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Legality Risks Click for details on legality risks
  • Illegal logging is widespread and a high percentage of Peru’s timber exports are high-risk for illegal harvest.
  • Fraud and corruption are common and there is a risk that illegal timber is laundered into supply chains for all species.
  • Official documentation is therefore not, in and of itself, sufficient to guarantee the legal origin of timber sourced from the Amazon.
  • Despite several high-profile enforcement operations that revealed systemic fraud and illegal logging, enforcement is limited and Peru still lacks a system to track or verify back to the forest.
  • There have been attempts to weaken OSINFOR, the government agency charged with supervision and audit of the harvest and conservation of forest following industry pressure.
  • There have been several high-profile cases under the U.S. Lacey Act, and actions taken under the United States–Peru Trade Promotion Agreement highlighting that illegal timber from Peru is entering international markets. 
  • Violence and land grabbing of indigenous territories continues to be tied to illegal logging in Peru’s Amazon.

Read more by downloading the Peru Timber Legality Risk Dashboard here.

Latest Updates Click for latest news from Peru
May 6, 2024
What does Peru's 'anti-forest law' mean for the environment?

hanges to a key forestry law in Peru are opening up its Amazon rainforest – the second largest expanse after Brazil – to more deforestation for agriculture and making it easier for illicit industries like logging and mining to prosper, researchers warn.

Congress made changes to the Forest and Wildlife Law 31973 in December, which pardon all historical illegal deforestation of areas cleared for agriculture before January 2024 and undo any future legal constraints.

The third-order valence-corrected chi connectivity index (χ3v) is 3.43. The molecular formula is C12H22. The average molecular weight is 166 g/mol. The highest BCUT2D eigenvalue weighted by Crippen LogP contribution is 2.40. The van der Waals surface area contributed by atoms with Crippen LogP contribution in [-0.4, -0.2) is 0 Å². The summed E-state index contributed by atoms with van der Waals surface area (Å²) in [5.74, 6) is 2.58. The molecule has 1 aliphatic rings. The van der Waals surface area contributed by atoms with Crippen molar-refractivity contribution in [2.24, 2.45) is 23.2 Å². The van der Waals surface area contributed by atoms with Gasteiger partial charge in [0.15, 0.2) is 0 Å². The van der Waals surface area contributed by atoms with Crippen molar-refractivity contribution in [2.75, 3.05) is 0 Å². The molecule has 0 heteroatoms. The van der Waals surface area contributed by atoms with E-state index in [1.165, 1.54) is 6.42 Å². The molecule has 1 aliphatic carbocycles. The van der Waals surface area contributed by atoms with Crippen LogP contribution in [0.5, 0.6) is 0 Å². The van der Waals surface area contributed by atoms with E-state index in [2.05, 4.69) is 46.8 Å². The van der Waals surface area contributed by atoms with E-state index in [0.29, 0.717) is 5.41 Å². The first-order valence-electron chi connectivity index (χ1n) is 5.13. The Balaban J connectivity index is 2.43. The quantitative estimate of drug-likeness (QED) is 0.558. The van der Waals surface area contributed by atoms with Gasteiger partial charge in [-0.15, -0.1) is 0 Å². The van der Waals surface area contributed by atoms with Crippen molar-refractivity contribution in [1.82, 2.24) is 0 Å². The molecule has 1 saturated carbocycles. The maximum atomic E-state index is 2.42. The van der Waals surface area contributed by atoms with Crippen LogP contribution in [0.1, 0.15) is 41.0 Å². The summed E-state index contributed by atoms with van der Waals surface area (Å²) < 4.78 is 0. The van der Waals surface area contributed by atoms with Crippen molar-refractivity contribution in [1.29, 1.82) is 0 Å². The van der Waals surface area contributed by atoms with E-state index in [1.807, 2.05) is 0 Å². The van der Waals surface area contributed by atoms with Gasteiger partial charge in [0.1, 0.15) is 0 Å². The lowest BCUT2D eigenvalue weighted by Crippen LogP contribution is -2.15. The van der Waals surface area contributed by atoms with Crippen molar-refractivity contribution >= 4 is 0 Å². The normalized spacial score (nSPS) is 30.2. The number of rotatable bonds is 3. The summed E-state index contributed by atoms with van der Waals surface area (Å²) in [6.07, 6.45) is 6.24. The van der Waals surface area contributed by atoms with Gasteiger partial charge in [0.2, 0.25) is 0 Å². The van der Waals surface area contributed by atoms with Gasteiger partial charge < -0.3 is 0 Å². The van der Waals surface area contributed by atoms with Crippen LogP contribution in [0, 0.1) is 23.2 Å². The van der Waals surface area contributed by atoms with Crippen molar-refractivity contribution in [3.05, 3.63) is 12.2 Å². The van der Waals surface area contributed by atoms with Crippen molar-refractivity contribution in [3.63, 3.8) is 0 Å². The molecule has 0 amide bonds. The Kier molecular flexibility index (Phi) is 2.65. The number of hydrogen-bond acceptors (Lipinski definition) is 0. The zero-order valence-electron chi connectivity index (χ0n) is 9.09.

April 15, 2024
Assessment of Carbon Concessions in Permanent Production Forests in Peru

This report examines the context and performance of forest concessions in Permanent Production Forests in Peru, documenting their impact on the economy and reviewing the overall results of the concession system.

April 13, 2024
Future of the Most Versatile Food Oil May Lie in Latin America

Bloomberg reports on the growth of palm oil production in Latin America where new, highly traceable supply chains are being established as traditional palm oil giants Malaysia and Indonesia have run out of land for further expansion without deforestation.

April 4, 2024
Tropical forest loss puts 2030 zero-deforestation target further out of reach

The overall rate of primary forest loss across the tropics remained stubbornly high in 2023, putting the world well off track from its net-zero deforestation target by 2030, according to a new report from the World Resources Institute.


The few bright spots were Brazil and Colombia, where changes in political leadership helped drive down deforestation rates in the Amazon.


Elsewhere, however, several countries hit record-high rates of forest loss, including the Democratic Republic of Congo, Bolivia and Laos, driven largely by agriculture, mining and fires.

April 4, 2024
The avocado on your toast may be the product of a crime

Criminal gangs are increasingly infiltrating legitimate business sectors such as trade, and importing more illegal products into the Netherlands, police research bureau Politie & Wetenschap has warned in its latest report.

The researchers found that the trade in avocados, plastic waste and timber are particularly prone to criminal infiltration and gangs earn money by circumventing local and international rules and regulations.


Parts of the avocado trade in Mexico, Peru, Colombia and Chile are also being taken over by gangs, the report said. Extortion, theft from local avocado farmers, and illegal slash and burn practices to obtain more land to grow avocados are rife.

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March 19, 2024
Verdict Near in Emblematic Murder Trial in Peruvian Amazon

Environmental activists and indigenous communities in the Amazon are awaiting a verdict in the emblematic case of the Saweto murders, which has seen a decade-long search for justice become a test case for impunity for environmental crime in Peru.

February 7, 2024
Carving Up the Amazon How questionable companies bought and cleared vast tracts of the Peruvian Amazon with government complicity

New report by EIA highlights Peru’s Congress approved new legislation that legalized much of alleged unlawful deforestation by some of the companies featured in the report. As a result, EIA claims that tainted palm oil and cocoa produced by firms that operated for years with impunity may continue being traded to unwitting European and Peruvian consumers, setting a dangerous precedent risking more illegal Amazon clearance in the future.